Background: The diagnostic accuracy of ultrasonography for differentiating between benign and malignant adnexal masses is proportional to the expertise of the operator. However, we do not know whether improved diagnostic accuracy will affect the management of these tumours. We assessed the effect of the quality of gynaecological ultrasonography on the management of patients with suspected ovarian cancer in a randomised controlled trial.
Methods: 165 patients who were referred to the regional gynaecological cancer centre at Guy's and St Thomas' NHS Foundation Trust (London, UK), between June 7, 2004, and April 23, 2006, with suspected adnexal tumours met the inclusion criteria. Of these, 150 patients were randomly assigned to either level II (routine) ultrasonography (n=73) or to level III (expert) ultrasonography (n=77). The primary endpoint was the number of major surgical staging procedures (including a laparotomy and at least an oophorectomy and omental biopsy) in each group of the study. Secondary endpoints were: total number of surgical procedures; number of minimally invasive procedures (eg, operative laparoscopy or ultrasonography-guided cyst aspiration); number of additional diagnostic tests (eg, CT or laparoscopy); number of follow-up scans; diagnostic accuracy of level II and level III ultrasonography; and duration of hospital stay. All analyses were by intention to treat. This study is registered on the Current Controlled Trials website http://www.controlled-trials.com/mrct/trial/230201/ISRCTN02631195.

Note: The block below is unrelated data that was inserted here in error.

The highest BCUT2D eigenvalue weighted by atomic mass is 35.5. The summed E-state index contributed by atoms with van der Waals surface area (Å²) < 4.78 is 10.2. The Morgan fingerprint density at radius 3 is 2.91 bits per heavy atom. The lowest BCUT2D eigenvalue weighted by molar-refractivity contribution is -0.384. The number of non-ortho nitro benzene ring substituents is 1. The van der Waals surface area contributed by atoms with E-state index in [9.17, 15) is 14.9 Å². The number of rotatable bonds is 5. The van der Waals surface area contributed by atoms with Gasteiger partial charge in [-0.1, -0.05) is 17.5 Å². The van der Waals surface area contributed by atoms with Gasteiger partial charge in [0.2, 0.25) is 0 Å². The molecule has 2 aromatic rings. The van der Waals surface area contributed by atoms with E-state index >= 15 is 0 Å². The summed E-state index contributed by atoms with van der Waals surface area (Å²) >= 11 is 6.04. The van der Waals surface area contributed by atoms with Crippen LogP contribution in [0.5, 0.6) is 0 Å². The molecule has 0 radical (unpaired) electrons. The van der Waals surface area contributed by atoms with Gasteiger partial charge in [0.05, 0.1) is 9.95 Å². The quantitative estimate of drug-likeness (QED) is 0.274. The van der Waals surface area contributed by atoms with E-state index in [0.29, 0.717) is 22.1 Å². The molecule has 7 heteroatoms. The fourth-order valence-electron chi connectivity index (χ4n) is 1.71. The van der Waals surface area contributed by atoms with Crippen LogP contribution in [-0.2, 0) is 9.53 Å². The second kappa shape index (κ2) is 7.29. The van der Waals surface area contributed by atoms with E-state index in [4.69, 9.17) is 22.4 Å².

Findings: More major surgical staging procedures for suspected ovarian cancer were done in the level II group than in the level III group of the study (27 of 73 [37%] vs 17 of 77 [22%], respectively; difference between groups 15% [95% CI 0-29]; RR 1.68 [1.00-2.81]; p=0.049). The total number of surgical procedures was similar between the two groups: 35 of 73 (48%) in the level II group and 33 of 77 (43%) in the level III group (RR 1.12 [0.79-1.59]; p=0.53). The median duration of hospital stay for patients who were operated on was 6 days (range 3-13) in the level II group and 5 days (range 1-9) in the level III group (p=0.01). A likely histological diagnosis was provided to clinicians after ultrasonography for 76 of 77 (99%) patients in the level III group compared with only 38 of 73 (52%) patients in the level II group. 18 of 150 (12%) patients recruited were eventually diagnosed with ovarian malignancy. The sensitivity and specificity of ultrasonography was 2 of 5 (40%; [95% CI 6.5-84.6]) and 10 of 10 (100%; [34-100]), respectively, in the level II group and 7 of 8 (88%; [47-98]) and 27 of 28 (96%; [82-99]), respectively, in the level III group.
Interpretation: Improved quality of ultrasonography has a measurable effect on the management of patients with suspected ovarian cancer in a tertiary gynaecology cancer centre, and results in a significant decrease in the number of major staging procedures and a shorter inpatient hospital stay.